So I’ve been reading bits of Tacitus for my A-level, as you might be able to tell from the Tacitus quotes turning up everywhere. It’s…interesting, particularly in how clipped and varied the prose is. By “interesting”, I mean “almost unreadable because so much text is left out and what’s left is incredibly convoluted”. Don’t get me wrong – it’s fun – but it’s also quite difficult, especially when you first get thrown into it.
One of the interesting things about Tacitus, and indeed one of his main themes, is the way he writes about certain people. For a start, he certainly doesn’t write sine ira et studio (without anger or zeal), as he promised to do; rather, he alleges a lot of things about people, usually leaving the worst allegation till last so that it’s more psychologically available to the audience. He may also describe a trait of the person rather than the person themselves (for example, describing Nero’s grief as immoderate as his happiness rather than saying that Nero himself was immoderate). The need for these subtle allegations, and indeed for Tacitus’s writing style, partly arose because of the toxic political climate that some of the “bad emperors” created. I put the term in quotes, as while historians of the period like to characterise them as near-universally awful, modern historians sometimes reject these views and cast the traditional “bad emperors” in a more positive light.
Because emperors were all-powerful, yet had no defined method of succession, this resulted in a lot of backstabbing and intrigue to get the job – and a lot of paranoia if you did eventually manage to become emperor. Indeed, Domitian, one of the bad emperors, was said by Suetonius to be so paranoid that the gallery where he took his daily exercise was lined with highly-polished stones so that he could see anything happening behind his back. And emperors were particularly paranoid when there was a high-ranking and popular man (this is Rome, it’s fiercely patriarchal) around, since he could easily wrest power from the incumbent and be loved more. They also hated dissent, one of the reasons that the Senate was heavily declawed around the time that the old Roman Republic was morphing into the Principate.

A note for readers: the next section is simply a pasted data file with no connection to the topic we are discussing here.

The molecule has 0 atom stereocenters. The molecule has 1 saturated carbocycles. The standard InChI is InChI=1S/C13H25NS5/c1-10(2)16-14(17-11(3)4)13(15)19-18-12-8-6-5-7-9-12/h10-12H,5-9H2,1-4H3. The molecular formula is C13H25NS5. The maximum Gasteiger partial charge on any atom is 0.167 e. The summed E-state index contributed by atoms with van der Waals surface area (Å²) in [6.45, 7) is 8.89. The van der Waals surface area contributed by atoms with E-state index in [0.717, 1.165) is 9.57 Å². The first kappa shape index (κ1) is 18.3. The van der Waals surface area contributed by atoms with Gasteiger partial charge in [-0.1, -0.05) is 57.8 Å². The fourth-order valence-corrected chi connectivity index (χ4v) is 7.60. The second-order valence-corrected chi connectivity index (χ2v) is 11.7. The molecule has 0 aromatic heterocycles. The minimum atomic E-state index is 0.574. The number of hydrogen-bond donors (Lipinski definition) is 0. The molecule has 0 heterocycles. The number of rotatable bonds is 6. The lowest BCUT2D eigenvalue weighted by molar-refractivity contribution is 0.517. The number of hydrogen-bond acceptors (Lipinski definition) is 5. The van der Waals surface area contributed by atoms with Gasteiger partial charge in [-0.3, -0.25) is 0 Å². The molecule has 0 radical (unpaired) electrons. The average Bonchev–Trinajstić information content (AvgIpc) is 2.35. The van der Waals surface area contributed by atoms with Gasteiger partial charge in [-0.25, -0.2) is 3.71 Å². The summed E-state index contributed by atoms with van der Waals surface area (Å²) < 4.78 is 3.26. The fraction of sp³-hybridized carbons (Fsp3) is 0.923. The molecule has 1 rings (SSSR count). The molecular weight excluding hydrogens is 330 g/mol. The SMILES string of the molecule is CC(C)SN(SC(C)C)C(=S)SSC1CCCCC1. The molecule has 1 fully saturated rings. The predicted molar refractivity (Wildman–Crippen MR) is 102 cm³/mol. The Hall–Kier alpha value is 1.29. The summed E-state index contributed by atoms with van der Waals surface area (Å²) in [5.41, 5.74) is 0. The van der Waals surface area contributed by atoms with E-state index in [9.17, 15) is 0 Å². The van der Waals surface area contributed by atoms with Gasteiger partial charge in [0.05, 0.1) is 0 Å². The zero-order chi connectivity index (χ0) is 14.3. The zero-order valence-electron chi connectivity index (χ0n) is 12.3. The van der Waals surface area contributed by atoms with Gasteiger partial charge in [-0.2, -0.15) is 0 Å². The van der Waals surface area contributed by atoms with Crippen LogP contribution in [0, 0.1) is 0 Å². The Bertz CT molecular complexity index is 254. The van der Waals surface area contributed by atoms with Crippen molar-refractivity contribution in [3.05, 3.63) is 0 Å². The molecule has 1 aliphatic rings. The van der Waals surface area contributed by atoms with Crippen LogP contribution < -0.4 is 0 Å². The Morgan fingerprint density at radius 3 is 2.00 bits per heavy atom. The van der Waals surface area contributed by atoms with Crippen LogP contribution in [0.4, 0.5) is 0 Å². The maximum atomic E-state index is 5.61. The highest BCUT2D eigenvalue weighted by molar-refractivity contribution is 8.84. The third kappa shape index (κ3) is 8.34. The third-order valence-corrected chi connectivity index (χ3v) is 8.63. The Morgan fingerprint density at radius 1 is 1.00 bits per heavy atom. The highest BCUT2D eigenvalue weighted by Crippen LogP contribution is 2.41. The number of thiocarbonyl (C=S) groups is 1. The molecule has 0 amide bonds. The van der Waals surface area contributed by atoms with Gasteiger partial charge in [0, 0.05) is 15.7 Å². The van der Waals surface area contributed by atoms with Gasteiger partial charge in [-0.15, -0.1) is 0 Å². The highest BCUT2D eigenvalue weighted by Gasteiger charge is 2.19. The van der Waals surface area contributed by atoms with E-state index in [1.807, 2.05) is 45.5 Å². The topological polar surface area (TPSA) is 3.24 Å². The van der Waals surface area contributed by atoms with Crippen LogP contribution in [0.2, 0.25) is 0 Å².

The upshot of all this is that not only were people afraid of open dissent, but since the senatorial class now had very little power it all became a bit of a mockery. Since people could not openly criticise the Principate without being forced to commit suicide, they used Latin’s quirks to imply but never outright state their dissent, and since rhetoric had very little practical purpose in an autocracy Latin prose became ever more florid and varied to the point of being near-incomprehensible. This is how Silver Latin arose.
Anyway, this was never about Silver Latin, but more about silver men…Roughly speaking, he divides members of his own class into three categories.
Firstly, there are the obsequious senators, who recognise just how limited the power of the Senate is and how little they can do about it, but will happily serve even the most temperamental and tyrannical emperors if it means they get to save their own skins. As can be seen from my own failure to write sine ira et studio – and Tacitus’s too – he does not give a particularly favourable impression of these people, because he disapproves of their spinelessness and reluctance to stand up to a corrupt system.
Secondly, there are the martyrs, people like Seneca and Thrasea who died at the hands of the regime. Tacitus romanticises them – certainly his portrait of Seneca is very favourable and glosses over a lot of the unfavourable things he did – but he reserves the highest honour for a third category of men: people like Agricola, Tacitus’s father-in-law, who did their best to preserve the old Roman virtues under the empire. This is an interesting view, and probably born partly out of guilt – Tacitus served as praetor in 88 and later as quindecimvir (a member of the priestly college in charge of the Sibylline Books and the Secular games), then in the provinces from around 89 to 93. This was all under the reign (81-96) of Domitian, and Tacitus and his property survived unscathed while others died or were exiled for their opposition. It certainly didn’t put him in the easiest of positions.
Yet Tacitus had a point: he did not live in a democracy. He did not even live in a pretended democracy; Domitian had done away with any pretence that the Senate had any real power. And he certainly did not live in a time and place where dissent was tolerated. Dead people aren’t very good at effecting change, for the most part.
This was a silver age, for silver men.